MO. - SA. 11.15 - 14.30
Bij Pinsa's kun je in alle rust genieten van de smaak van onze specialiteiten, di alle "à la minute" en in uw bijzijn worden bereid, volgens goede italianse traditie (slow food). Wachttijd eten (vrijdag / zaterdag): 30 min./60 min.
Waarom onze Pizza Speciaal is: Wij gebruiken een van de betere mixen van Italiaanse meelsoorten. Soya-, graan- en rijstmeel van biologische teelt. Het meel heeft 48/72 uur rustig kunnen rijzen, wat de verteerbaarheid ten goede komt. De Pizza is: - dun - knapperig - licht verteerbaar - laag in caloriegehalte. Hand gerolde pizza, gebbaken op steenplaten.
The reasons why our pizzas are special: We use one of the best Italian mixtures of flour. Bio soybean, wheat and rice flour. We leave our dough to rise for 48/72 hours. Features of our Pizza: Thin - Crispy - Low calorieand - Light - Easily Digested
Perché la nostra pizza è speciale: Noi usiamo una speciale mix di farine italiane di qualità. Soia di cultura biologica, farina di riso, farina di grano. Facciamo lievitare l'impasto 48/72 ore. Tutte queste caratteristiche fanno si che la pizza risulta: Fine - Croccante - Poche calorie - Leggera - Altamente digeribile.
Ferragosto is an Italian and Sammarinese public holiday celebrated on 15 August.
The term Ferragosto is derived from the Latin expression Feriae Augusti (Augustus' rest), which is a celebration introduced by the emperor Augustus in 18 BC. This was an addition to already extant ancient Roman festivals which fell in the same month, such as the Vinalia rustica or the Consualia, which celebrated the harvest and the end of a long period of intense agricultural labor. The ancient Ferragosto, in addition to obvious self-celebratory political purposes, had the purpose of linking the main August festivities to provide a longer period of rest, called Augustali, which was felt necessary after the hard labour of the previous weeks.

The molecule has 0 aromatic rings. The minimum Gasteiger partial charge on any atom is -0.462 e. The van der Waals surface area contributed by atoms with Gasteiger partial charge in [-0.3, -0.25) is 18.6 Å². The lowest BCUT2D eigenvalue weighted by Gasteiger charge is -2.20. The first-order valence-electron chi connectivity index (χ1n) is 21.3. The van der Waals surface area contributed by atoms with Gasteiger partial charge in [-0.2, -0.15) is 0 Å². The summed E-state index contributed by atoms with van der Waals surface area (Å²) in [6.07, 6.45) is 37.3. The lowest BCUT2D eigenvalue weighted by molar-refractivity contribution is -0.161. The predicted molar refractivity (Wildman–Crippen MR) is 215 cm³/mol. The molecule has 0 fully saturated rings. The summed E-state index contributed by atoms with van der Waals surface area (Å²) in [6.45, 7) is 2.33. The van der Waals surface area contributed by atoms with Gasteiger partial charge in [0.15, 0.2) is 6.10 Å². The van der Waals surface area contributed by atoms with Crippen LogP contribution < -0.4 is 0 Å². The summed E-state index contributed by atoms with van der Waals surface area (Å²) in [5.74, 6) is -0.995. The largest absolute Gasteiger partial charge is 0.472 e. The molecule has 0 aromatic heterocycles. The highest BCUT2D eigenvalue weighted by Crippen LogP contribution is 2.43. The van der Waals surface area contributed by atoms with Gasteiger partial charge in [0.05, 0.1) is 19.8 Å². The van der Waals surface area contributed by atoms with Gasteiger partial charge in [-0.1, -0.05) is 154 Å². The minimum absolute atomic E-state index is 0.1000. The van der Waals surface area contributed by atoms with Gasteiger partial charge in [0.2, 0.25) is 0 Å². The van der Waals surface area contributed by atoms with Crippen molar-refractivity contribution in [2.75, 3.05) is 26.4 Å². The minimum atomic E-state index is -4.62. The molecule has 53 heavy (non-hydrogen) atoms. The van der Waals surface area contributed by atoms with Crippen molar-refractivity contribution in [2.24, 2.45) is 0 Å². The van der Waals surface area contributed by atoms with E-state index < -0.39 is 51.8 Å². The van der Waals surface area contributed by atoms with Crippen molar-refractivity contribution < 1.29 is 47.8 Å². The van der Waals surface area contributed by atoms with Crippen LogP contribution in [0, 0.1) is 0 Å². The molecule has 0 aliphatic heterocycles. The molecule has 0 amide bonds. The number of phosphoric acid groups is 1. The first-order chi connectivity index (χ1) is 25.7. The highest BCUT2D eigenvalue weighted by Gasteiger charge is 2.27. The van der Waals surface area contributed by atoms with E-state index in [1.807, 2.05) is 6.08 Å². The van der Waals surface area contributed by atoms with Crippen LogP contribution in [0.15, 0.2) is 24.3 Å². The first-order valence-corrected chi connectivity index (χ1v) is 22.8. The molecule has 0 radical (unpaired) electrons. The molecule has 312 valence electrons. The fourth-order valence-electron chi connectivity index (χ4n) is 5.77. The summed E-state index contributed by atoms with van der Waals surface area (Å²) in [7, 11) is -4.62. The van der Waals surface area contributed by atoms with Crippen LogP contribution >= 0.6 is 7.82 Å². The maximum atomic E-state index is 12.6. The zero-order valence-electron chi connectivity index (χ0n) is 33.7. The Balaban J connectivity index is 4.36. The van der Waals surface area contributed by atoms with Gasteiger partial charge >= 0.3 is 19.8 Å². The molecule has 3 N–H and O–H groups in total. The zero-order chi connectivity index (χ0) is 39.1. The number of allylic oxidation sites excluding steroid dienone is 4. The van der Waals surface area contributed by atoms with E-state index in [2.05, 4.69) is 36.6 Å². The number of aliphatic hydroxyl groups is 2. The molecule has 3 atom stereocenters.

The present Italian name of the holiday derives from its original Latin name, Feriae Augusti ("Festivals [Holidays] of the Emperor Augustus").
During these celebrations, horse races were organised across the Empire, and beasts of burden (including oxen, donkeys and mules), were released from their work duties and decorated with flowers. Such ancient traditions are still alive today, virtually unchanged in their form and level of participation during the Palio dell'Assunta which takes place on 16 August in Siena. Indeed the name "Palio" comes from the pallium, a piece of precious fabric which was the usual prize given to winners of the horse races in ancient Rome.
During the festival, workers greeted their masters, who in return would give them a tip. The custom became so strongly rooted that in the Renaissance it was made compulsory in the Papal States.Read more...